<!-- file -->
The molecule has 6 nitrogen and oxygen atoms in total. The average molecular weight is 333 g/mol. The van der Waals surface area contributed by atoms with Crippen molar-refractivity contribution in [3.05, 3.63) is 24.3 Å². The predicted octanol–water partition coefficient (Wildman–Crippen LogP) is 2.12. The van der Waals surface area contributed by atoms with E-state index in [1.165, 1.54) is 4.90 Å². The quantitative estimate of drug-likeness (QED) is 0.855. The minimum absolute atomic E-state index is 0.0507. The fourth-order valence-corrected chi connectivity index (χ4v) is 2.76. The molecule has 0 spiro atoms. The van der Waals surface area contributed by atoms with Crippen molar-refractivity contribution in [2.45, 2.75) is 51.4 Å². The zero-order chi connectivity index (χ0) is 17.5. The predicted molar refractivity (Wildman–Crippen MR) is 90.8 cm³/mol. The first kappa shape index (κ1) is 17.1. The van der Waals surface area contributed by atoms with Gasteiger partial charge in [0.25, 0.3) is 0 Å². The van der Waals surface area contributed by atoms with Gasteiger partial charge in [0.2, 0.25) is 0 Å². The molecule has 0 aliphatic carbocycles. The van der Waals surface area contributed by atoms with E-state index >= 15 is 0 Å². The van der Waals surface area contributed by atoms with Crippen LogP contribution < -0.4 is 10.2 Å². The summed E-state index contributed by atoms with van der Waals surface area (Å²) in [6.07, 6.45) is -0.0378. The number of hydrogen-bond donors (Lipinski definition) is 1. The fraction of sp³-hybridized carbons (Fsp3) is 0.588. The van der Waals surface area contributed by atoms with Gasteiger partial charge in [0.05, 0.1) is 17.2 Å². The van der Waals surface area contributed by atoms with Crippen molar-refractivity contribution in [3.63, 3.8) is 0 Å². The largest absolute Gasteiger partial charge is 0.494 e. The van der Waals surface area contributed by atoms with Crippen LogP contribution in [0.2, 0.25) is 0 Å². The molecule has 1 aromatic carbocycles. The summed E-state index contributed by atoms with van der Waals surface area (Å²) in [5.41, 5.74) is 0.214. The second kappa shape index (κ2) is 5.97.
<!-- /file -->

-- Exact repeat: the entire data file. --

The molecule has 6 nitrogen and oxygen atoms in total. The average molecular weight is 333 g/mol. The van der Waals surface area contributed by atoms with Crippen molar-refractivity contribution in [3.05, 3.63) is 24.3 Å². The predicted octanol–water partition coefficient (Wildman–Crippen LogP) is 2.12. The van der Waals surface area contributed by atoms with E-state index in [1.165, 1.54) is 4.90 Å². The quantitative estimate of drug-likeness (QED) is 0.855. The minimum absolute atomic E-state index is 0.0507. The fourth-order valence-corrected chi connectivity index (χ4v) is 2.76. The molecule has 0 spiro atoms. The van der Waals surface area contributed by atoms with Crippen molar-refractivity contribution in [2.45, 2.75) is 51.4 Å². The zero-order chi connectivity index (χ0) is 17.5. The predicted molar refractivity (Wildman–Crippen MR) is 90.8 cm³/mol. The first kappa shape index (κ1) is 17.1. The van der Waals surface area contributed by atoms with Gasteiger partial charge in [0.25, 0.3) is 0 Å². The van der Waals surface area contributed by atoms with Gasteiger partial charge in [0.2, 0.25) is 0 Å². The molecule has 0 aliphatic carbocycles. The van der Waals surface area contributed by atoms with E-state index >= 15 is 0 Å². The van der Waals surface area contributed by atoms with Crippen LogP contribution < -0.4 is 10.2 Å². The summed E-state index contributed by atoms with van der Waals surface area (Å²) in [6.07, 6.45) is -0.0378. The number of hydrogen-bond donors (Lipinski definition) is 1. The fraction of sp³-hybridized carbons (Fsp3) is 0.588. The van der Waals surface area contributed by atoms with Gasteiger partial charge in [0.05, 0.1) is 17.2 Å². The van der Waals surface area contributed by atoms with Crippen molar-refractivity contribution in [3.63, 3.8) is 0 Å². The largest absolute Gasteiger partial charge is 0.494 e. The van der Waals surface area contributed by atoms with Crippen LogP contribution in [0.2, 0.25) is 0 Å². The molecule has 1 aromatic carbocycles. The summed E-state index contributed by atoms with van der Waals surface area (Å²) in [5.41, 5.74) is 0.214. The second kappa shape index (κ2) is 5.97.